A range of bizarre accidents including melting pyjamas and an alligator attack landed almost one million Britons in hospital last year, figures show.
In total 54 people were hit by lightning in 2004
Volcanic eruptions, lightning strikes, rat bites and centipede stings caused some of the more unusual injuries listed by the Department of Health.
The most common cause of injury was falling, which resulted in 119,203 Accident and Emergency admissions.
Accidents cost the National Health Service an estimated £1bn a year.
Dogs were the main predators on humans with 3,508 bite victims.
Other bites meriting a trip to A&E included 451 hornet stings, 46 venomous snake and lizard bites and 24 rat bites.
Another 15 people were reportedly injured by contact with a marine mammal.
One person was attacked by an alligator, while centipedes were responsible for two people taking a trip to A&E.
Hundreds more were injured by natural hazards, with 54 people being struck by lightning and 37 falling victim to "volcanic eruption".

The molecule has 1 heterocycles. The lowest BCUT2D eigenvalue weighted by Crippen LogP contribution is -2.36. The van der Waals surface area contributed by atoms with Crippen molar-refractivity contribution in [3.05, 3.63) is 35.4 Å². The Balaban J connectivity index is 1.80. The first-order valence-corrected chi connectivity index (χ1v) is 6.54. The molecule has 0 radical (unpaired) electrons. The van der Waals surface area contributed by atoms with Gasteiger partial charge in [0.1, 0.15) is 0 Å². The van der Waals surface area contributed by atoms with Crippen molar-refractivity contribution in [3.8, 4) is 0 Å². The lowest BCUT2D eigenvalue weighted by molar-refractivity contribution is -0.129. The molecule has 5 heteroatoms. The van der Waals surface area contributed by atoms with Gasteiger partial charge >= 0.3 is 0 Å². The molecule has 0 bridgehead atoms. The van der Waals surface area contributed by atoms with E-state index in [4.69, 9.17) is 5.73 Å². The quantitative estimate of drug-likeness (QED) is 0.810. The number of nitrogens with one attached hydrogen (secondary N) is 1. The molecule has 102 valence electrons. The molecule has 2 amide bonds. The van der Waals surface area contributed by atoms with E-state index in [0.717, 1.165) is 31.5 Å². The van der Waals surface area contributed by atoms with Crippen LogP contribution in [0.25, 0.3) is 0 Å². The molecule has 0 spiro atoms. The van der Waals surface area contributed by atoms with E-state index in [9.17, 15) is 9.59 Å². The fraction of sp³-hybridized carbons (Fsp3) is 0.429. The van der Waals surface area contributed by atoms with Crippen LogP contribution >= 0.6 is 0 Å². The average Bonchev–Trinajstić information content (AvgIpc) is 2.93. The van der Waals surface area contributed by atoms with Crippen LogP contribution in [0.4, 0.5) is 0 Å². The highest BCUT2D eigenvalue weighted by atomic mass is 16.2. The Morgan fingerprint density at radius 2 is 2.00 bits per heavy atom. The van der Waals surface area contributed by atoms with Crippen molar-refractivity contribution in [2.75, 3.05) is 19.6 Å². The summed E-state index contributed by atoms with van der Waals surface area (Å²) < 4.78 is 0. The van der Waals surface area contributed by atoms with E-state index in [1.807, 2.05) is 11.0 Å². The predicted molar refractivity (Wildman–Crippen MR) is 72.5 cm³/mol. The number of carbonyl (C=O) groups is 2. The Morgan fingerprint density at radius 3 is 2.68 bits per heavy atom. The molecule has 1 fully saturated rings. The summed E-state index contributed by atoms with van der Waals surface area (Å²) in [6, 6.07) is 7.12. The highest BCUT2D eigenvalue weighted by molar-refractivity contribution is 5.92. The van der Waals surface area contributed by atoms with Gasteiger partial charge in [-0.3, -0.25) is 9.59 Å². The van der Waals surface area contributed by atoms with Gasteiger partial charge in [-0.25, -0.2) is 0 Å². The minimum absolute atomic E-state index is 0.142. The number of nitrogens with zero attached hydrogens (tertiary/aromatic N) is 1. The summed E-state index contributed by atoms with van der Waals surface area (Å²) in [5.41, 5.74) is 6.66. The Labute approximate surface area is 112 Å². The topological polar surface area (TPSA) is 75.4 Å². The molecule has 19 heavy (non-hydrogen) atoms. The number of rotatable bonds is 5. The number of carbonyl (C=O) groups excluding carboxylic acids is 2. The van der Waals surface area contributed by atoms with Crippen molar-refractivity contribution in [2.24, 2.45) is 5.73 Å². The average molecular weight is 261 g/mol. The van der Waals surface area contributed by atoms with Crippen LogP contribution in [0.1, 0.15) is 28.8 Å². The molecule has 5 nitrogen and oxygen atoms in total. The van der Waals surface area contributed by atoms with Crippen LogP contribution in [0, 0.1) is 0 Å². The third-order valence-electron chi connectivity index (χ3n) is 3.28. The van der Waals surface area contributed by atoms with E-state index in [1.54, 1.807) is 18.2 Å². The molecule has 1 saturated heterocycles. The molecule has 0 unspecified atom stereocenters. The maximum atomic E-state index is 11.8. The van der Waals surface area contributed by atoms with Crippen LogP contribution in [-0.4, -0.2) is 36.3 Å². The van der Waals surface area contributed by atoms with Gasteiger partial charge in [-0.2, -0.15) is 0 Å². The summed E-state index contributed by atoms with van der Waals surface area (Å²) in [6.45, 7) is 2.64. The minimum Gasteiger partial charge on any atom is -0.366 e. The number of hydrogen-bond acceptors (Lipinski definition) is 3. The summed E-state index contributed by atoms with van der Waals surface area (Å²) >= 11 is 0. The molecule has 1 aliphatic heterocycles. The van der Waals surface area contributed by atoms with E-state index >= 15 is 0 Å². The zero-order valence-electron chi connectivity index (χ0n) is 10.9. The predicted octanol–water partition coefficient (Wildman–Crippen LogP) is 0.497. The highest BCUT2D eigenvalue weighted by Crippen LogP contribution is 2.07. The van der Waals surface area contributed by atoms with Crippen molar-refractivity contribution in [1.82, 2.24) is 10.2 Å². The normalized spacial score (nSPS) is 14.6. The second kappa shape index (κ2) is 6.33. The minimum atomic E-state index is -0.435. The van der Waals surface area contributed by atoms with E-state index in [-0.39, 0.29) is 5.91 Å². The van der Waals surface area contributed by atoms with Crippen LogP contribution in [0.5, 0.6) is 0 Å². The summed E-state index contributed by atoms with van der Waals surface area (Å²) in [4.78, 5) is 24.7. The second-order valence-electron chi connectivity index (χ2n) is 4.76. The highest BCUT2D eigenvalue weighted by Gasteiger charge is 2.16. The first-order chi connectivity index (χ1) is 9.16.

A further 25 people requiring treatment for "cataclysmic storms", 12 suffered from avalanches and seven were victims of earthquakes.
A further 107 were exposed to "unspecified forces of nature".
More unusual injuries included four victims of exposure to noise, four of vibration and 40 from contact with a high-pressure jet.
Stray cigarettes and faulty electric blankets were the likely causes of 22 incidents involving the "ignition or melting of nightwear".
Falls from stairs and steps accounted for 24,475 admissions, 12,042 involved the bed, 7,114 a chair and 4,533 resulted from ice skates, roller skates, skis or skateboards.
Some of the listed accidents took place abroad which then led to hospital treatment back home.
The definitions for the admissions were devised by the World Health Organisation.